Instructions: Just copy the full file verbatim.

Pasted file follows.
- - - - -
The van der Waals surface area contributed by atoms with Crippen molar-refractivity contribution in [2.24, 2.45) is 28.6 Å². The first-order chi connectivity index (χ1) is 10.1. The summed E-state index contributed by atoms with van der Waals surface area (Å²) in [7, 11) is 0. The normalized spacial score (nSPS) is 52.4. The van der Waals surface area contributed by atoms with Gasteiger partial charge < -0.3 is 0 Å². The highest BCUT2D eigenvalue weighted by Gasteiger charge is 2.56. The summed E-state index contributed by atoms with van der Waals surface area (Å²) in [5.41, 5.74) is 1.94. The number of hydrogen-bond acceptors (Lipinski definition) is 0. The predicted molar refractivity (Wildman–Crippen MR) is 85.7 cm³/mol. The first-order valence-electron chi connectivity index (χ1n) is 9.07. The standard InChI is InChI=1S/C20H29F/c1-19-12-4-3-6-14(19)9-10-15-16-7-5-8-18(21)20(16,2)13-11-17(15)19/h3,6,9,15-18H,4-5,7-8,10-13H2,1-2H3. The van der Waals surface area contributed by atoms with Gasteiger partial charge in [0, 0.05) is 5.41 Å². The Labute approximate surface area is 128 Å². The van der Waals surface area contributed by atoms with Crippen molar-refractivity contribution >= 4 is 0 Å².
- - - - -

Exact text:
The van der Waals surface area contributed by atoms with Crippen molar-refractivity contribution in [2.24, 2.45) is 28.6 Å². The first-order chi connectivity index (χ1) is 10.1. The summed E-state index contributed by atoms with van der Waals surface area (Å²) in [7, 11) is 0. The normalized spacial score (nSPS) is 52.4. The van der Waals surface area contributed by atoms with Gasteiger partial charge < -0.3 is 0 Å². The highest BCUT2D eigenvalue weighted by Gasteiger charge is 2.56. The summed E-state index contributed by atoms with van der Waals surface area (Å²) in [5.41, 5.74) is 1.94. The number of hydrogen-bond acceptors (Lipinski definition) is 0. The predicted molar refractivity (Wildman–Crippen MR) is 85.7 cm³/mol. The first-order valence-electron chi connectivity index (χ1n) is 9.07. The standard InChI is InChI=1S/C20H29F/c1-19-12-4-3-6-14(19)9-10-15-16-7-5-8-18(21)20(16,2)13-11-17(15)19/h3,6,9,15-18H,4-5,7-8,10-13H2,1-2H3. The van der Waals surface area contributed by atoms with Gasteiger partial charge in [0, 0.05) is 5.41 Å². The Labute approximate surface area is 128 Å². The van der Waals surface area contributed by atoms with Crippen molar-refractivity contribution >= 4 is 0 Å².